A Tale of Two Williams – A Father & Son Who Died within 4 Years of Each Other

With the arrival of the third UK COVID lockdown, 2021 is offering unique opportunities to catch up with outstanding family history blog posts. One that’s been on my to-do list for quite a while is the timeline of my long-lived great-grandfather, William McDowell Jamison, compared with his namesake son William Jamison, who sadly died in 1935 aged just 37. William Senior outlived his son, dying in 1939 at the ripe old age of 94.

Both men died in Dalriada Hospital in Ballycastle, and the record of their deaths lists both as living in Carnside, a townland within Billy parish, just outside the centre of modern Bushmills. See for example https://www.townlands.ie/antrim/cary/billy/carnside/

Carnside bordered Ardihannon, which is mentioned on the 1901 and 1911 census returns as the place of residence of William McDowell Jamison and his young family, so it may be the same address, or possibly they moved a short distance away to Carnside; the recording of addresses within townlands for the period can be somewhat arbitrary.

Interestingly, on our last stay in Bushmills in 2019, we unknowingly rented a cottage that lay on the edge of Carnside townland, just down the road from the Giant’s Causeway Visitor Centre entrance.

Carnisde townland marked on map, courtesy of Townlands.ie https://www.townlands.ie/antrim/cary/billy/carnside/

Listed below are the details provided in the PRONI registrations of death for father and son.

Name: William Jamison, Male
Date of death: 26th September 1935
Marital status of deceased: Married
Age at death: 37
Place of death: Dalriada Hospital
District of death: Ballycastle
Registration number: D/1935/16/1003/16/458
Registration district: Ballycastle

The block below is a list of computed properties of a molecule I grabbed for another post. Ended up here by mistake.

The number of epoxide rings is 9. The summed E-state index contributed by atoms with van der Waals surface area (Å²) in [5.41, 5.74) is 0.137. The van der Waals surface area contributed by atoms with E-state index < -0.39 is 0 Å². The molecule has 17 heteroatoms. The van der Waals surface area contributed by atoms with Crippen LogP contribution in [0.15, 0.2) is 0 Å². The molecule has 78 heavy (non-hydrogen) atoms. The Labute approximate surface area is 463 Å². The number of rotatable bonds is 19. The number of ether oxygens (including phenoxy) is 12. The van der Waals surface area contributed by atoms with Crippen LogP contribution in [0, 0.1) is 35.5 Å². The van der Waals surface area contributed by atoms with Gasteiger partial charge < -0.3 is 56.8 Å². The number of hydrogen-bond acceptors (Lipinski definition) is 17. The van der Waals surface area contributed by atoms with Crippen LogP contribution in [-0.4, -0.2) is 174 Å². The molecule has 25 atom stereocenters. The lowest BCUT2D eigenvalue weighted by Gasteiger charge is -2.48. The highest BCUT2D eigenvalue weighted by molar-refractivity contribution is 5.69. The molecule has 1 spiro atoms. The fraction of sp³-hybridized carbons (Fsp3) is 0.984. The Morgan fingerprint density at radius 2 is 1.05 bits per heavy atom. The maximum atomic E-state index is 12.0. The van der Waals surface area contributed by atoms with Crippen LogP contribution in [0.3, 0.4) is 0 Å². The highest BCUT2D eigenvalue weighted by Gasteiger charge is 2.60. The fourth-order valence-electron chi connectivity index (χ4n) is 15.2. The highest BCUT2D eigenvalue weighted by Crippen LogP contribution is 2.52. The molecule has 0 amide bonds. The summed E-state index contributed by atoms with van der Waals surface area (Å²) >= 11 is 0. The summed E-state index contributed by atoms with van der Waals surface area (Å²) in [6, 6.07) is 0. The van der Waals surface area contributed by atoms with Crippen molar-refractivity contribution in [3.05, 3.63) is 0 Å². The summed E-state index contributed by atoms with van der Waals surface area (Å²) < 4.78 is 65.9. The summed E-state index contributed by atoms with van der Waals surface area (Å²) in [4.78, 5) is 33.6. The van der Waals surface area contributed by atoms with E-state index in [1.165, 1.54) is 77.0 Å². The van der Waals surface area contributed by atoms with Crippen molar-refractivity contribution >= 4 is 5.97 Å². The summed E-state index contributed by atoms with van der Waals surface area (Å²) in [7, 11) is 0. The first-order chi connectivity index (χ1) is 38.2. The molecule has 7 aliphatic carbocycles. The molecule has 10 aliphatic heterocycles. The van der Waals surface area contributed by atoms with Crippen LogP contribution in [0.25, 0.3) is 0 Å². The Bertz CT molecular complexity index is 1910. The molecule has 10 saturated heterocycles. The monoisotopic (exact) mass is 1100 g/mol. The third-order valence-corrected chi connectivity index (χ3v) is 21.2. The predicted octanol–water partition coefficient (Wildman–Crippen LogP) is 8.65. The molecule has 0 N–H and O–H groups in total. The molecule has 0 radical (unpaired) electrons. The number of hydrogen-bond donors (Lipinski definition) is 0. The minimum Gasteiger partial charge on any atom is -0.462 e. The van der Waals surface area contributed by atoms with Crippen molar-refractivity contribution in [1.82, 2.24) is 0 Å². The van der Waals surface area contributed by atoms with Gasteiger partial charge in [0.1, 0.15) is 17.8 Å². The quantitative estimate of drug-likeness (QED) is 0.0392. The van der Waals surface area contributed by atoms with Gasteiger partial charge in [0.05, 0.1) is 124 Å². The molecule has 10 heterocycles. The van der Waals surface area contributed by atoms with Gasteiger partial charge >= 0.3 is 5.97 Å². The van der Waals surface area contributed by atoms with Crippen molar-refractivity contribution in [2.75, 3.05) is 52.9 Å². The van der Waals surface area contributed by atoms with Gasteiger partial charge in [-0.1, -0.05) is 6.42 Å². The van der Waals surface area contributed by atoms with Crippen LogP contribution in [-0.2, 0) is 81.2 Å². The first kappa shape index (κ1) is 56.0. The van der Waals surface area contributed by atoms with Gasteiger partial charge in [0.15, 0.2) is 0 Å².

The Tuberculosis Connection

Cause of death for William Jr is noted as “Chronic Spinal Tuberculosis”, which confirms family stories I have heard that William had a disability that required him to wear a back brace; this is further confirmed by William’s occupation being listed as “Disabled Soldier”. Another phrase follows the TB diagnosis but I’m unable to read it; please let me know if you can decipher it? The last word appears to be “certified”, which is repeated on William Senior’s death entry.

Interestingly, William’s elder brother Oswald (born 1895) died in 1912 aged just 17 of “General Tuberculosis” while living at home with his family, including 15 year old “Willie” (as named on the 1911 census return). Did William Junior tragically contract TB from his doomed elder brother?

William Jamison Junior registration of death, 1935. Source: PRONI

Name: William Jamison
Date of death: 8th May 1939
Marital status of deceased: Widowed
Age at death: 94
Place of death: Dalriada Hospital
District of death: Ballycastle
Registration number: D/1939/16/1003/17/311
Registration district: Ballycastle

Cause of death for William Senior is listed as “Senile decay, certified”. Unsure if this referred to actual senility or was a catch-all term for general old age I did some digging. The Roots Chat Family History forum has an interesting discussion on the phrase, the consensus seems to be that it may indicate senile dementia or Alzheimer’s, which is more likely given the word “certified”, in that a doctor either knew of or treated the patient prior to death.

William Senior’s prior occupation (at least I hope it was prior, given that he was 94 when he died) is given as “Ostler”, which is another term for groom, coachman or stable hand. This ties up with his occupation of “coachman” listed in both the 1901 and 1911 census returns, and also with the death certificate of William Jr’s elder brother Oswald, who is recorded as the “son of a groom”.

William Jamison Senior registration of death, 1939. Source: PRONI

The hospital at Dalriada is still there, although the original Ballycastle Union workhouse and fever house erected in 1842 have been largely replaced by the present building, renamed the Dalriada District Hospital in 1923.

With thanks as always to Nevin Taggart of the North Antrim Local Interest List Blog (NALIL) for forwarding on the entries for the deaths of both Williams, and for pointing me in the right direction regarding Carnside.

If any of William Junior’s descendants can add to the information above, please do get in touch!

Looking towards Carnside, Summer 2019

Postscript: Before I knew that my paternal great-grandfather and one of his sons were named William, I felt it would be a fine name for my own son; it’s in the middle of a string of names that make filling out official applications a bit of a chore for William McDowell Jamison’s great, great grandson!

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